Black-owned contemporary art gallery has opened in downtown



The Faith J. McKinnie Gallery is a new, black-run contemporary art gallery in the city center at 1610 R Street in Rice Alley behind Device Brewing Co.

Its inauguration took place on August 14 and the gallery is open Wednesday to Saturday from 4 p.m. to 8 p.m. and Sunday from 12 p.m. to 4 p.m.

The mall is curated by Faith J. McKinnie, who told The Sacramento Bee that the space is only temporary until early 2022. The building is expected to be demolished to create more space for the apartments. McKinnie says she still continues to look for a space to showcase art by local artists.

At the moment, she occupies the space and encourages others to visit her gallery which consists of different projects by local artists available for purchase — at affordable prices.

McKinnie is the executive director of the Foundry of black artists, an organization that helps provide funds for local artists and art programs and create opportunities for black artists who are marginalized or under-represented.

Its mission has always been to find ways to showcase their projects in art galleries and spaces where they can be seen and admired – potentially purchased – by those who find interest. Its ultimate goal is to establish its own permanent location to do so.

McKinnie spoke with The Sacramento Bee about the possibility of giving a platform to black artists and how she is doing it with her current space, temporarily.

Note: The following interview has been edited for clarity and length.

Q: You knew that by entering it, the space would be temporary. What about this place?

A: Definitely the mood when you walk in. There are the candles, the music, the wine, and then the art, of course.

Eight artists were asked to participate in this collective exhibition. Everywhere you look in this gallery there will be phenomenal Sacramento-based artists of color. They live here, work here and sell their art.

Q: For many of these artists, this is their first time exhibiting their art in a gallery. How important is it to you to provide them with this space?

A: A few months ago, I was crying for space. I know what I wanted, I wanted a commercial art gallery, I wanted a space to celebrate. So many artists that I personally collect and that I love and with whom I work. So having that space was so important to me. It’s a space to come in and see, see the work of these phenomenal artists, underrepresented artists. The gallery will always champion and amplify the work of black artists, artists of color and queer artists.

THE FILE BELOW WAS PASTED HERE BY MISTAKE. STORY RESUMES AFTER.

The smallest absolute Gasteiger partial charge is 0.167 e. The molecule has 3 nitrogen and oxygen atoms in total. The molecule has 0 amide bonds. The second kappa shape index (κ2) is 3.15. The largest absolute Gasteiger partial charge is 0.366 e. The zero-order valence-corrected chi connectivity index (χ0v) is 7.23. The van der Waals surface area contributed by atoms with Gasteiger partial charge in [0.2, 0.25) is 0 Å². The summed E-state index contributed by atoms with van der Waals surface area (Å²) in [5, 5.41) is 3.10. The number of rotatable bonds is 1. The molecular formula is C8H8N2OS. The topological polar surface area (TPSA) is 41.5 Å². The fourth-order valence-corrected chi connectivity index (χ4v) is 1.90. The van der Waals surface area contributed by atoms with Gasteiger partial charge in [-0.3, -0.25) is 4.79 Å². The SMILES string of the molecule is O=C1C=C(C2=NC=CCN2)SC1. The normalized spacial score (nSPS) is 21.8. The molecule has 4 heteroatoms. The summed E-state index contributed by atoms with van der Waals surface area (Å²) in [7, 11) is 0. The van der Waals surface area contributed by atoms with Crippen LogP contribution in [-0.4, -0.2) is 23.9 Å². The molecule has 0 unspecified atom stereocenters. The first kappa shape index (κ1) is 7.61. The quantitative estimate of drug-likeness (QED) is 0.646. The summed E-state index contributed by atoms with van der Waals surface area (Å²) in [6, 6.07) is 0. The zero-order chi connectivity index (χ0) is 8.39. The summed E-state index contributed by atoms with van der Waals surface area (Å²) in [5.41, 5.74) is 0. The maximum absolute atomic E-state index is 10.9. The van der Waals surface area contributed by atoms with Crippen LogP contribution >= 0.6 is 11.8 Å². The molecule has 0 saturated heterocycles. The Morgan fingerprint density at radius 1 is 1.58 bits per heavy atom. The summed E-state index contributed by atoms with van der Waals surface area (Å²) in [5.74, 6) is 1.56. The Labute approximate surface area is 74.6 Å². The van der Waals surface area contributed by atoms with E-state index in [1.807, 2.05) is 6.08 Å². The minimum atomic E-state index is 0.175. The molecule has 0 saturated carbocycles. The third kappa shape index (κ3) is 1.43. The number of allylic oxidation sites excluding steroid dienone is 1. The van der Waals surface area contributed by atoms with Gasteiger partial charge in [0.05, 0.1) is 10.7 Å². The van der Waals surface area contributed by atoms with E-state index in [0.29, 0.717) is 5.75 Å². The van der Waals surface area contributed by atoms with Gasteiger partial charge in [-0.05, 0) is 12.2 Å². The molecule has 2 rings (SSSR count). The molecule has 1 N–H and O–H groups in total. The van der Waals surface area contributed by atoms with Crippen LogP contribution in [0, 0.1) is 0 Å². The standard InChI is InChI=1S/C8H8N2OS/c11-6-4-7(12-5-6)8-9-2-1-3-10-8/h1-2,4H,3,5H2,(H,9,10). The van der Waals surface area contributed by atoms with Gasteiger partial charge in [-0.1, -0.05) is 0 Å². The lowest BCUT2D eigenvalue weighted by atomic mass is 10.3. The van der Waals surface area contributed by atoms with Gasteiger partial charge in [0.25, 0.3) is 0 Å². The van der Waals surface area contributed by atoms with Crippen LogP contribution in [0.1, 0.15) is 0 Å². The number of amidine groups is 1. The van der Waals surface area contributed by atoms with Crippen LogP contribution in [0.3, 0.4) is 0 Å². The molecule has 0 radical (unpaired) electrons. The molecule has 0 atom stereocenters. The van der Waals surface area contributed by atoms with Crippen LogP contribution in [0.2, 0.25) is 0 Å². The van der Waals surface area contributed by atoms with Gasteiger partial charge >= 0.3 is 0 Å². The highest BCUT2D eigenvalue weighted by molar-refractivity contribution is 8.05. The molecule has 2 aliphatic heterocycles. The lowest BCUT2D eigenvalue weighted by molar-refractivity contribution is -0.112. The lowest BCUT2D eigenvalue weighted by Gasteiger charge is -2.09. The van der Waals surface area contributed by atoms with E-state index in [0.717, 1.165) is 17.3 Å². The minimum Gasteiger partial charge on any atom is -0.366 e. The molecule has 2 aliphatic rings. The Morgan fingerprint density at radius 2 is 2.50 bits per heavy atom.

It’s definitely a space where I want people to bring their families, bring their dogs, you know there’s a lot of conversation going on here. And I believe it comes down to art again, and my ultimate goal is to continue to provide that space.

Our city is so rich and diverse and I think we need more artistic spaces. We definitely lack art spaces so I wanted to contribute to a city that has given me so much. I wanted to make sure I could give back so much to Sacramento.

Q: You have only had this place for 6 months, what are you trying to accomplish during that time?

A: Traditionally, galleries aren’t spaces that people necessarily feel comfortable in, sometimes unwelcoming spaces, especially if you’re not spending the money. So that’s the first thing, I want people to come right here. For the time that we are here, each month we will present a new artist, whether solo or in a group. There will always be the opportunity to come in and be introduced to artists you’ve probably never heard of, and see the work of someone who works intensely in their practice, in our city.

Q: What makes Sacramento so special, as an arts and culture scene?

A: I was born and raised in Sacramento, so it’s a very special place for me. We have so many artists, especially black artists, creating phenomenal work in the city, and we don’t normally see them. We don’t see them in museums, we don’t see them in galleries. We don’t even see their studios as many of them work from home. So create space and give them a place to share, for me as curator, space is my medium, that’s how I do the work I do.

This story was originally published September 8, 2021 5:00 a.m.

Marcus D. Smith covers black communities for The Sacramento Bee. Marcus is an alumnus of Texas Southern University in Houston. Marcus grew up in Sacramento and is delighted to be back home following his passion for journalism.



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